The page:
Will this help aid weight loss? Who knows, there are too many individual factors. What will not happen is a decrease in guilt and an increase in enjoyment of what was eaten. And less guilt and shame is good for your mental health.
Release Anxiety & Give Yourself Unconditional Permission to Eat
It is hard to overeat when one is mindful while eating. When mindful, the physical cues of satisfaction and fullness cannot be ignored. The only way to ignore them is to disassociate. Disassociation leads to more stress. This simple-but not necessarily easy-practice of paying attention while eating can increase emotional enjoyment of the act of eating and decrease the physical discomfort of over or undereating. It leads to emotional and physical satisfaction.
At a bare minimum, you’ll want to put your phone out of reach, turn off the TV and tune into the people and food around you. Breathe. Notice the texture and seasoning of the food. Enjoy how it smells and how it feels in your mouth. Can you hear a crunch as you chew? Is it warm and sweet? Does it make you thirsty?
Mindfulness Reduces Holidays Anxiety and Stress
It may seem a little backward, but mindfulness can also decrease holiday related stress, too. As busy as it gets, it can be easy to just plough through whatever is on the task list, not really noticing what is happening or how it connects to anything else. This is a form of disassociation and although it feels helpful in the moment, it takes away connection and awareness, thus lessening the power and enjoyment of the moment. Checking in, being mindful of one’s surroundings, what is happening, and how one is responding to it is what brings enjoyment and meaning to the activity.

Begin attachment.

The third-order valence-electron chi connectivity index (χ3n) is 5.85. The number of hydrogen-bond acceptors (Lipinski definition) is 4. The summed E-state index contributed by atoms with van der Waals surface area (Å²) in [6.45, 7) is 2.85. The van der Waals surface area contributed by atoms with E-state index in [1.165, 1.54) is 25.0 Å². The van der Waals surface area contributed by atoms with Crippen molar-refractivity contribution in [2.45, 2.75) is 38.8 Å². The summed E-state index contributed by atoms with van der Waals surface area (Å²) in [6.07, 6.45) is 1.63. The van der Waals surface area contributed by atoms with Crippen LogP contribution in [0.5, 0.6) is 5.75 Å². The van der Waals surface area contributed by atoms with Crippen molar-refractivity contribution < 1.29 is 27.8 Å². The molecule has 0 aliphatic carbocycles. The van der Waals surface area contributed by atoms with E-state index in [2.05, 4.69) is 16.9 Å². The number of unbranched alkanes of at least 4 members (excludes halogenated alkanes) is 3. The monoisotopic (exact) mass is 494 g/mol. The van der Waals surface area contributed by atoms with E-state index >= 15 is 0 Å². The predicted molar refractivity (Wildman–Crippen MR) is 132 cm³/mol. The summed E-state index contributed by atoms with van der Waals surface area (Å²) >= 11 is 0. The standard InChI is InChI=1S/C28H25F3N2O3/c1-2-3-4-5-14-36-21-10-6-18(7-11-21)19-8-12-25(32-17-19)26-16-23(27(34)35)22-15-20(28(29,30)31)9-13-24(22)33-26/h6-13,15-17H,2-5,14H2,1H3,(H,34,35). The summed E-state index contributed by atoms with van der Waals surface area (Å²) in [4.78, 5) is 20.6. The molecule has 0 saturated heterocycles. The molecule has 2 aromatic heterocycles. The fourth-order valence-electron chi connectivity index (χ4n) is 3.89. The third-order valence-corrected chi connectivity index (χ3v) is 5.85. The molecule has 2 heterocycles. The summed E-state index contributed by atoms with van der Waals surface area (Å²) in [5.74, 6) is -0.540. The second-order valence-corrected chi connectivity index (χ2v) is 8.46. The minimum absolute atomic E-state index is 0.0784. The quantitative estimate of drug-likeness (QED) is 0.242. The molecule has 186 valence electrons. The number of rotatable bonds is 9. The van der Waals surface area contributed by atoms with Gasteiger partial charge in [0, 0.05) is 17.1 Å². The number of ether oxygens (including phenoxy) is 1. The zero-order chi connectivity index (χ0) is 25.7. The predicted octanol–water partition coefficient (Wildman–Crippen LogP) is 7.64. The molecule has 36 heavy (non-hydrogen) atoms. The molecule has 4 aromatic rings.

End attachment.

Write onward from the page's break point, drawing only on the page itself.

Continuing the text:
You don’t have to try to be mindful all the time, or even throughout the entire party. Just
check in occasionally, and take stock of what is going on, in context, the thoughts and
feelings that are present. Take an inventory of all five senses:
- What is seen? Really look at the decorations.
- What is heard? How cute are those kids singing Christmas carols?
- Does the food, candle or tree smell good?
- How’s the temperature?
- How cozy is that Christmas sweater?
- And of course, how does the food taste?
Then, what emotions accompany those senses? Is the singing actually enjoyable or is it a little grating? Is there too much vanilla in the candle (or is that just me?). And of course, go ahead and really enjoy that Christmas food – it won’t come again until next year. Enjoy it.
It sounds simple because it is. Yet, when we practice mindfulness we truly experience deeper enjoyment and pressure begins to decrease.
The Connection Between Mindfulness And Stress
Mindfulness can often be described as a grand spiritual experience where everything is lush and precious. This is not the case. It might happen. Usually, though, mindfulness will not turn the holiday season into a hallmark movie. It will slow down the rushed feeling, decrease stress, decrease guilt, and increase enjoyment of the moment.
It’s a busy time of year with a lot to do. Take a breath, look around, check in with all five senses and watch the moment calm down and enjoyment increase. Especially while enjoying that amazing holiday food. Everyone here at Guided Wellness Counseling is wishing you a happy, healthy holiday season.